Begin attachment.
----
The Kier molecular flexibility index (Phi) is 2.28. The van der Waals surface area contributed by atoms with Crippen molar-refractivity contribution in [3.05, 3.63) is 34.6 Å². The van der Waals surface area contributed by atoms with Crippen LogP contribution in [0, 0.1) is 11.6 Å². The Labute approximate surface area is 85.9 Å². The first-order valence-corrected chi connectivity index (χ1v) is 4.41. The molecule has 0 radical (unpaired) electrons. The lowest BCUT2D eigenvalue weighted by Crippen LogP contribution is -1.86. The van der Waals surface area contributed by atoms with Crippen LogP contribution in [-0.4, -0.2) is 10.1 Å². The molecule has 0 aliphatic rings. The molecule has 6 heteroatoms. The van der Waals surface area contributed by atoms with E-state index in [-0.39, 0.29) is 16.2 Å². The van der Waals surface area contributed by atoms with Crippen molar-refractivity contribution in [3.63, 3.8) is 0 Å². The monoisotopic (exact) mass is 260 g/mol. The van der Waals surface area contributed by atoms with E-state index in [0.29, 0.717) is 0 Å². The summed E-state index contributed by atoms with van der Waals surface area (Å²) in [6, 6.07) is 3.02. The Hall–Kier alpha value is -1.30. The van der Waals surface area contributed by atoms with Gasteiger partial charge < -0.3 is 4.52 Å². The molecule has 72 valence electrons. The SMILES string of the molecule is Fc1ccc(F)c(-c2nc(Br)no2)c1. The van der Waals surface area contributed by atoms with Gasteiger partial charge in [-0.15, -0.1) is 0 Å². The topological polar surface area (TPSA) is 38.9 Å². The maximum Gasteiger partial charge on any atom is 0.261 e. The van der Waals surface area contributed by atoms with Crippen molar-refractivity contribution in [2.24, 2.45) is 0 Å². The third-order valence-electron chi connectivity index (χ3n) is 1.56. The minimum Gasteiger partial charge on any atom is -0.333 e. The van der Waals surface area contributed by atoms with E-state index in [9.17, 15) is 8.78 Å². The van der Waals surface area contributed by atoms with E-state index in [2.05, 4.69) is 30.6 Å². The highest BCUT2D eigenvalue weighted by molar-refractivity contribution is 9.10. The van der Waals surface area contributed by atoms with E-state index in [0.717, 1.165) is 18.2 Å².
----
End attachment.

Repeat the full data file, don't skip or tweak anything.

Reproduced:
The Kier molecular flexibility index (Phi) is 2.28. The van der Waals surface area contributed by atoms with Crippen molar-refractivity contribution in [3.05, 3.63) is 34.6 Å². The van der Waals surface area contributed by atoms with Crippen LogP contribution in [0, 0.1) is 11.6 Å². The Labute approximate surface area is 85.9 Å². The first-order valence-corrected chi connectivity index (χ1v) is 4.41. The molecule has 0 radical (unpaired) electrons. The lowest BCUT2D eigenvalue weighted by Crippen LogP contribution is -1.86. The van der Waals surface area contributed by atoms with Crippen LogP contribution in [-0.4, -0.2) is 10.1 Å². The molecule has 0 aliphatic rings. The molecule has 6 heteroatoms. The van der Waals surface area contributed by atoms with E-state index in [-0.39, 0.29) is 16.2 Å². The van der Waals surface area contributed by atoms with Crippen molar-refractivity contribution in [3.63, 3.8) is 0 Å². The monoisotopic (exact) mass is 260 g/mol. The van der Waals surface area contributed by atoms with E-state index in [0.29, 0.717) is 0 Å². The summed E-state index contributed by atoms with van der Waals surface area (Å²) in [6, 6.07) is 3.02. The Hall–Kier alpha value is -1.30. The van der Waals surface area contributed by atoms with Gasteiger partial charge < -0.3 is 4.52 Å². The molecule has 72 valence electrons. The SMILES string of the molecule is Fc1ccc(F)c(-c2nc(Br)no2)c1. The van der Waals surface area contributed by atoms with Gasteiger partial charge in [-0.15, -0.1) is 0 Å². The topological polar surface area (TPSA) is 38.9 Å². The maximum Gasteiger partial charge on any atom is 0.261 e. The van der Waals surface area contributed by atoms with Crippen molar-refractivity contribution in [2.24, 2.45) is 0 Å². The third-order valence-electron chi connectivity index (χ3n) is 1.56. The minimum Gasteiger partial charge on any atom is -0.333 e. The van der Waals surface area contributed by atoms with E-state index in [9.17, 15) is 8.78 Å². The van der Waals surface area contributed by atoms with E-state index in [2.05, 4.69) is 30.6 Å². The highest BCUT2D eigenvalue weighted by molar-refractivity contribution is 9.10. The van der Waals surface area contributed by atoms with E-state index in [0.717, 1.165) is 18.2 Å².